The Purpose of Self Inquiry
Self inquiry is understanding the nature of suffering within oneself, and the ending of it, without resorting to any belief. It seeks to understand what is world, mind, body, thought, action, experience, and death. While most people do not find the need for this, some people do: at some point in their life. Depending upon the intensity of this need, self inquiry becomes the, one and only, important thing in the world. For the one who wishes to pierce through all the veils of life, the purpose of Self Inquiry is the attainment of Moksha/ liberation from all suffering, through the path of non-dual Self Realization of Advaita Vedanta.
Moksha/Self Realization – is attaining Direct Knowledge of one’s true nature to be Eternal Self/Brahman/Witness. Moksha is not a temporary experience of bliss. In fact it is not an experience at all. It is beyond all experiences. It is a Special/Intuitive Knowledge of one’s essential self being unborn and undying Brahman. All miseries in our life is based on our mistaken identification of one’s self with the mortal mind-body-intellect. Taking oneself to be the limited mind-body-intellect, we suffer due to desires and fears born out of this mistaken identity. Through the path of Self Inquiry/Jnana Yoga of Advaita Vedanta, one sheds ignorance of this false identity of a mortal self, one has donned; ultimately realizing that one has actually never been this changing, perishing, suffering mortal being but Pure, Unborn, Undying, Eternal Self.
In traditional Advaita, if one is a householder, a seeker first enters into the preparatory path of Karma Yoga, lead the householder’s life, and after attaining sufficient mental purity, he becomes qualified to enter the path of liberation called self-inquiry/ Jnana Yoga in his later years. If a seeker directly wishes to enter Jnana Yoga, he/she has to renounce the world and take sannyasa in most cases. Technically it is called vividisha sannyasa in Vedanta.
However, my path has been unique because neither did I renounce the world, nor did I enter Karma Yoga. Instead, I entered Jnana Yoga directly through the unique teachings of J Krishnamurti. In my mind, this is a phenomenal and novel contribution of J Krishnamurti to the world of spirituality. I left his teachings at the penultimate stage to enter Advaita. Why I did so, is a topic for a very advanced practitioner of Jnana Yoga (and a topic for one of my future articles). Suffice it is to say here that a seeker can realize the potential of his teachings to enter Jnana Yoga of Advaita directly, while being a householder and, without entering the traditional teachings of Karma Yoga, which rely on the concept of God. (Later the concept of God is negated in Jnana Yoga). With Krishnamurti, one can enter deconstructive Jnana Yoga, right from the word go! This is a novel approach but one has to see for oneself if one can take this path as it requires extreme dedication and intellect. For most, it is advised that they go through the preparatory path of Karma Yoga before coming to Jnana Yoga.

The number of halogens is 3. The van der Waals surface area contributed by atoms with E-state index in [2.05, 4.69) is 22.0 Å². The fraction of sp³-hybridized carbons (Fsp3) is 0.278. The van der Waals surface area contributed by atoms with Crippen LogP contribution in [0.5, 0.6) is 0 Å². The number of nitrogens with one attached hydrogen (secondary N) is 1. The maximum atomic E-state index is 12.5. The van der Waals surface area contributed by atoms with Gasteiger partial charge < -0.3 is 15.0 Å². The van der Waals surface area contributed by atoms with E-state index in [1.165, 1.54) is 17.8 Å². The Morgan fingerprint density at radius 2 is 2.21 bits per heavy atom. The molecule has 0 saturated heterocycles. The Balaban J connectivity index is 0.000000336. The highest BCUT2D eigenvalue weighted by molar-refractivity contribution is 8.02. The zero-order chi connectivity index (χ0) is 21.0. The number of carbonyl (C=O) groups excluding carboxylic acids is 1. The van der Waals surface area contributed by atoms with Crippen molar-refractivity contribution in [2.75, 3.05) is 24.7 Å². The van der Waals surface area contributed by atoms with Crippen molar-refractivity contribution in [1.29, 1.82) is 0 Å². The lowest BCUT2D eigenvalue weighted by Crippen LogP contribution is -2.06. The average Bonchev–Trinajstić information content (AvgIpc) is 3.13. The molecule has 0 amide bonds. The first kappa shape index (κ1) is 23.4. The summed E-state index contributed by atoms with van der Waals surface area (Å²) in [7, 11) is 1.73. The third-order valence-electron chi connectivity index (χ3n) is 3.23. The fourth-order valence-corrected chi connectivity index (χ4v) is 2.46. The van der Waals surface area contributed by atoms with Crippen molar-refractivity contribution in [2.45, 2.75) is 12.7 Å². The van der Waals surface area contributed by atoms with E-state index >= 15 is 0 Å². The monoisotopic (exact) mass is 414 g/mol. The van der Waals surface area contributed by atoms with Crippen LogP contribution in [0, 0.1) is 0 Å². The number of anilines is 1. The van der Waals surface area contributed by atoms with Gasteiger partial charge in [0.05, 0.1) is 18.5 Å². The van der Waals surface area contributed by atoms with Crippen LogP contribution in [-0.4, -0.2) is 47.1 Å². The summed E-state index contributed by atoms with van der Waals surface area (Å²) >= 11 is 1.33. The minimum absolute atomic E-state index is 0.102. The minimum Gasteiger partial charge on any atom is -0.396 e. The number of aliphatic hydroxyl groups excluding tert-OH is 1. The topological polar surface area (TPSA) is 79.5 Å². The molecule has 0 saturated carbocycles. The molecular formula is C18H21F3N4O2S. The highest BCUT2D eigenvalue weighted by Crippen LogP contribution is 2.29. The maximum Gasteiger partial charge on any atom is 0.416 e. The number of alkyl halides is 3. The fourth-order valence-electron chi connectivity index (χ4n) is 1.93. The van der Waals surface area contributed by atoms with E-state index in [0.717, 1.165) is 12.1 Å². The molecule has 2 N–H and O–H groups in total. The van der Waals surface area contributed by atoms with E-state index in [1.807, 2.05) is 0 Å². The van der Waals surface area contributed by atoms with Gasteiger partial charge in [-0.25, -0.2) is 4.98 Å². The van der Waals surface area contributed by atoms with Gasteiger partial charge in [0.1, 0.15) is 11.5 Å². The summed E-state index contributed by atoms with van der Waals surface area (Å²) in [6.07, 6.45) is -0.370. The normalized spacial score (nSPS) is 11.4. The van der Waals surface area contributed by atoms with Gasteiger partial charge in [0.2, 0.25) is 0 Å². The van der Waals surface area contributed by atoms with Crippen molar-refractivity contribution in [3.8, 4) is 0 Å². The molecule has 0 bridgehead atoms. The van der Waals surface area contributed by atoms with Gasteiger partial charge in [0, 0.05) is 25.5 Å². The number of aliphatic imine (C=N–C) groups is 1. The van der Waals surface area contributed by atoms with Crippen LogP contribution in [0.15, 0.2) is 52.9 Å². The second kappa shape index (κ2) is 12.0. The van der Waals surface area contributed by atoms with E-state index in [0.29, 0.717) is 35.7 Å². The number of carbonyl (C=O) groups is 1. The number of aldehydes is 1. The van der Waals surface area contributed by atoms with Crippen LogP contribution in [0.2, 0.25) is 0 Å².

Having said this, there are many points of divergence and contention, along with innumerable similarities, between Jnana Yoga of Advaita and Krishnamurti’s teachings. So it is unwise to conflate both the teachings and assume that they are saying one and the same thing. The biggest difference is that Krishnamurti was a dualist, while Advaita is a non-dual teaching and therefore the highest truth.
Thus I use Krishnamurti’s teachings for the first two phases of teaching self inquiry, i.e Psychological Inquiries and Meditative Inquiries and I teach Advaitic Inquiry in the final stage. Though one can start reading Advaita from the second stage itself.
Does One Need a Teacher for Self Inquiry?
Theoretically speaking, if one has the prerequisites in terms of unending zeal for self inquiry, and enormous dedication to make it the only important thing in one’s life, one does not need a teacher in person. The books and writings should do. I did not have any appointed teacher throughout my own journey : till the end. I did have a number of philosophical dialogues with some teachers after my final insight in order to discuss certain very subtle issues. But I can say that my whole journey was almost without a teacher : just the books and the teachings. But this is extremely rare.
For the majority of people, I have seen that they benefit, rather, require active support and guidance of a teacher: though it is extremely difficult to find a true teacher. I have written an article on Self inquiry and issues related to teachers to help seekers find a true teacher. The rule of thumb is that if you are very serious in your self inquiry, the teacher shall appear at the right time. It may not be one single individual, and it may not be a teacher who hands the final truth to you. I had several people whom I encountered in my journey, who taught me a step or two in the direction of the final destination. They all came to answer, it seems to me in retrospect, those questions I was holding most intensely at that time. So one definitely needs to have a lot of dialogues with like-minded people in one’s jouney of self inquiry, apart from one’s personal readings.
The Beginning of Self Inquiry